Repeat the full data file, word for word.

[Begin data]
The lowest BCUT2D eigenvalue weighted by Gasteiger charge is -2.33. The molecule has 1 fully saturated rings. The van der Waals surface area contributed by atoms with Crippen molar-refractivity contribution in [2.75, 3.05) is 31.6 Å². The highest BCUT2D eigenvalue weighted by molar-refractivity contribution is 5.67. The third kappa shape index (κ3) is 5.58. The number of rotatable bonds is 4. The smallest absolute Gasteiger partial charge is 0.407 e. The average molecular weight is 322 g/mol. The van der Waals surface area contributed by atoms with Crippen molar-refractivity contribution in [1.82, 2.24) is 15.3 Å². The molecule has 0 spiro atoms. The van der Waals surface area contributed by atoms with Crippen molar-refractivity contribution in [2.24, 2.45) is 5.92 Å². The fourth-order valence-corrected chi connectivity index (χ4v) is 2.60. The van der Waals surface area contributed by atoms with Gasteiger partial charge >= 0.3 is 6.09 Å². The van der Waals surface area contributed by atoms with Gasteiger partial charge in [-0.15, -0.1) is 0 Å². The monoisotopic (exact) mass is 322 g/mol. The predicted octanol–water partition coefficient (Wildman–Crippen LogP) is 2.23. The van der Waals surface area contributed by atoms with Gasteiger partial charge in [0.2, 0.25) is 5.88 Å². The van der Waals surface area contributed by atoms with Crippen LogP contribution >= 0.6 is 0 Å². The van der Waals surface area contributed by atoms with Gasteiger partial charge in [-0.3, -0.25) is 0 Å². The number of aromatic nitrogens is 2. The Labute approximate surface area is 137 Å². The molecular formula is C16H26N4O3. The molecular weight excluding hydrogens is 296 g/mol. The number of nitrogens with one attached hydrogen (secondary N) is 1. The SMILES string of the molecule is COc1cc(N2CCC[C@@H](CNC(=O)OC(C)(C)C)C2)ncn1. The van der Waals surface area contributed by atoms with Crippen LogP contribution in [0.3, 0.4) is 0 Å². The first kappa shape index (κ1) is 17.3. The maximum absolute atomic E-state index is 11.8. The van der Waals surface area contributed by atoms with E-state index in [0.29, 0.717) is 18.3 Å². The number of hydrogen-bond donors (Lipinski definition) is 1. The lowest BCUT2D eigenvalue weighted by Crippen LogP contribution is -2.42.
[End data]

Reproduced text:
The lowest BCUT2D eigenvalue weighted by Gasteiger charge is -2.33. The molecule has 1 fully saturated rings. The van der Waals surface area contributed by atoms with Crippen molar-refractivity contribution in [2.75, 3.05) is 31.6 Å². The highest BCUT2D eigenvalue weighted by molar-refractivity contribution is 5.67. The third kappa shape index (κ3) is 5.58. The number of rotatable bonds is 4. The smallest absolute Gasteiger partial charge is 0.407 e. The average molecular weight is 322 g/mol. The van der Waals surface area contributed by atoms with Crippen molar-refractivity contribution in [1.82, 2.24) is 15.3 Å². The molecule has 0 spiro atoms. The van der Waals surface area contributed by atoms with Crippen molar-refractivity contribution in [2.24, 2.45) is 5.92 Å². The fourth-order valence-corrected chi connectivity index (χ4v) is 2.60. The van der Waals surface area contributed by atoms with Gasteiger partial charge >= 0.3 is 6.09 Å². The van der Waals surface area contributed by atoms with Gasteiger partial charge in [-0.15, -0.1) is 0 Å². The monoisotopic (exact) mass is 322 g/mol. The predicted octanol–water partition coefficient (Wildman–Crippen LogP) is 2.23. The van der Waals surface area contributed by atoms with Gasteiger partial charge in [0.2, 0.25) is 5.88 Å². The van der Waals surface area contributed by atoms with Crippen LogP contribution >= 0.6 is 0 Å². The van der Waals surface area contributed by atoms with Gasteiger partial charge in [-0.3, -0.25) is 0 Å². The number of aromatic nitrogens is 2. The Labute approximate surface area is 137 Å². The molecular formula is C16H26N4O3. The molecular weight excluding hydrogens is 296 g/mol. The number of nitrogens with one attached hydrogen (secondary N) is 1. The SMILES string of the molecule is COc1cc(N2CCC[C@@H](CNC(=O)OC(C)(C)C)C2)ncn1. The van der Waals surface area contributed by atoms with Crippen LogP contribution in [0.3, 0.4) is 0 Å². The first kappa shape index (κ1) is 17.3. The maximum absolute atomic E-state index is 11.8. The van der Waals surface area contributed by atoms with E-state index in [0.29, 0.717) is 18.3 Å². The number of hydrogen-bond donors (Lipinski definition) is 1. The lowest BCUT2D eigenvalue weighted by Crippen LogP contribution is -2.42.